- The BJP opposition was not very sustained or principled. In the end, the BJP voted for the bill and moved a separate amendment which extended Art 15(5) to minorities. That was predictably defeated
- You can see that pattern evolve in much of BJP’s support to invidious UPA legislation such as RTE
Impact on SC/ST
Since a large chunk of the top educational institutions are run in India by minorities – the bill predictably hurts the Dalits by shutting them off elite professional colleges. For example in Kerala minorities run 14 of 18 medical colleges. This is the clearest proof that the Congress party which claims to fight for Dalits will only do so when it does not come into conflict with Christians and to a lesser extent the Muslims. (Only because among minorities Christians run a much larger chunk of education than Muslims do). A forum of SC/ST parliamentarians raised this issue and a delegation appears to have met the Prime Minister. They finally seemed to have been assured by the Prime Minster Manmohan Singh that their concerns will be taken care of. Of course , we know now that he really wasnt in control of anything. This fizzled out and Dalits still dont have quotas in aided or unaided minority institutions. Hope the BJP leaders involved in those days speak up now in detail. Details are scant in the media.
In the end, on Dec 22 2005 the 93rd Amendment was passed. The Constitution of India was changed. Years of effort of huge benches, dozens of lawyers, thousands of hours of arguments were obliterated. Minorities were once again restored to a preferred status when it came to the issue to education.
Validity of the bill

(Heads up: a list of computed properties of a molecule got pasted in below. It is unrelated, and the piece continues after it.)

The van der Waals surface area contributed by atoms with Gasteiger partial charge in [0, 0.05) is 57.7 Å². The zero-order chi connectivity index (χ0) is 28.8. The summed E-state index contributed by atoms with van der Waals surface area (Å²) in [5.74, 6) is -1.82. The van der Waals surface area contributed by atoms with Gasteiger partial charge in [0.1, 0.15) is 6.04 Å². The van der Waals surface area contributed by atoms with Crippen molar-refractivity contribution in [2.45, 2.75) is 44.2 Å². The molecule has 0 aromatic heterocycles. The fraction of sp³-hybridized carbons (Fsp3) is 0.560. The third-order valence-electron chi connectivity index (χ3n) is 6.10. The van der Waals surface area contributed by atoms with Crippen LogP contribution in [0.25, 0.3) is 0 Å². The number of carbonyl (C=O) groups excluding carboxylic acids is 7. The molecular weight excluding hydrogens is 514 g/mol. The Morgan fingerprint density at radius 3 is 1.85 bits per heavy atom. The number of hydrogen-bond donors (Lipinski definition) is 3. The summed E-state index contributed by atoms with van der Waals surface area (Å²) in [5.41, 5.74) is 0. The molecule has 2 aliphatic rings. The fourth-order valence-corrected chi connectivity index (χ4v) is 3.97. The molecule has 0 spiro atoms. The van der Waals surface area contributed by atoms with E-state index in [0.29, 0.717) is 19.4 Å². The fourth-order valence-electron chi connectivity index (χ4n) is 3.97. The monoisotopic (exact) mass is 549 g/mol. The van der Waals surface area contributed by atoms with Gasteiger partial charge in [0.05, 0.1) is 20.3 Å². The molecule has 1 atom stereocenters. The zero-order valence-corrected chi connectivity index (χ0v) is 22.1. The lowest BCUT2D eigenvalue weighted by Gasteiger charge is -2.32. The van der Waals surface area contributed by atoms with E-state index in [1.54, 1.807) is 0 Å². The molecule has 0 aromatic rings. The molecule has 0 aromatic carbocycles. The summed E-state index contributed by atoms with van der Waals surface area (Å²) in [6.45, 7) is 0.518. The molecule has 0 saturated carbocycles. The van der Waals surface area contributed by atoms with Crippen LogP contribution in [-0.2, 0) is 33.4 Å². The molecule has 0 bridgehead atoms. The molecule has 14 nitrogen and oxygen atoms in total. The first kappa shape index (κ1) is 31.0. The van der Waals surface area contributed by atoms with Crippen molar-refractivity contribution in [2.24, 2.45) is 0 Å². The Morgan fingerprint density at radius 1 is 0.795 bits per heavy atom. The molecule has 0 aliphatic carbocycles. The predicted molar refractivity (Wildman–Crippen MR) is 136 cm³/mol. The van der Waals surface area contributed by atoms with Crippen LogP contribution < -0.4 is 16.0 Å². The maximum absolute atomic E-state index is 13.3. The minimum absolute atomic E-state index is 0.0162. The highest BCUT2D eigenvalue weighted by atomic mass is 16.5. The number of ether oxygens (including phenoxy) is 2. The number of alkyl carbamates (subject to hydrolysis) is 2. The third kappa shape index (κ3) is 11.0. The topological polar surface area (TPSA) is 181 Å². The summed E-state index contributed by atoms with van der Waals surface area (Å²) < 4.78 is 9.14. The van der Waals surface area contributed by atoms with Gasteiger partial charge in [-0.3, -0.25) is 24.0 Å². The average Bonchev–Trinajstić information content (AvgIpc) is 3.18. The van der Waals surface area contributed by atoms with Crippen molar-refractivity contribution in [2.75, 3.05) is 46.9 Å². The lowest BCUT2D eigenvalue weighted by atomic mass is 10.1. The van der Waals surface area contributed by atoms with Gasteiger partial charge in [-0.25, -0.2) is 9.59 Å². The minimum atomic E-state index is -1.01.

One of the reasons I wrote this article was to highlight the need to understand the 93rd amendment. A good summary of details can be found on this blog as well. Quite naturally this 93rd Amendment was challenged. While hearing the OBC quota case Ashok Kumar Thakur v Union of India. the court noted that they would not hear challenge to the 93rd amendment until the Centre passed a law that depended on it.
That opportunity to test the 93rd amendment against the “Basic Structure” came n 2010 in the form of the Right to Education Act. This was a law that exercised the 93rd amendment by imposing on private educational effort while exempting those schools run by people born as minorities. Remember that the quanta 25% is arbitrary – there is absolutely no protection upto 49.5%. Even that is crumbling. An earlier bench hearing a challenge to the RTE Act involving Rajasthan Private Schools did not go into the constitutional question. I can only guess because that was only a 3-judge bench. Eventually they did constitute a 5-judge bench to hear the RTE Case in 2014 involving a large number of petitioners under Pramati Educational and Cultural Society.
On May 9th 2014, a week before Narendra Modi led BJP swept into power on a massive mandate – the 93rd Amendment was held to be constitutional by a 5 – Judge bench in Pramati Educational & Cultural … vs Union Of India & Ors 6 May 2014 http://indiankanoon.org/doc/32468867/
While departing, the Idea of India ecosystem had managed to secure its crown jewel.
This is where we stand now.
Fallouts of the 93rd amendment.
Post the 93rd amendment, sectarianism in education has taken deep root. Minority colleges have flourished. Even aided minority colleges are exempt from quotas that are applicable to fully unaided Hindu run colleges. The trajectory of the education scene can be best illustrated by a Jan 2014 judgment in Madras High Court Federation of Catholic Faithful vs State of Tamilnadu Jan 2014
In the light of the above said judgment, even in respect of aided courses run by minority colleges, there cannot be any direction to follow the rule of communal reservation.
Next week we shall talk about another crucial case.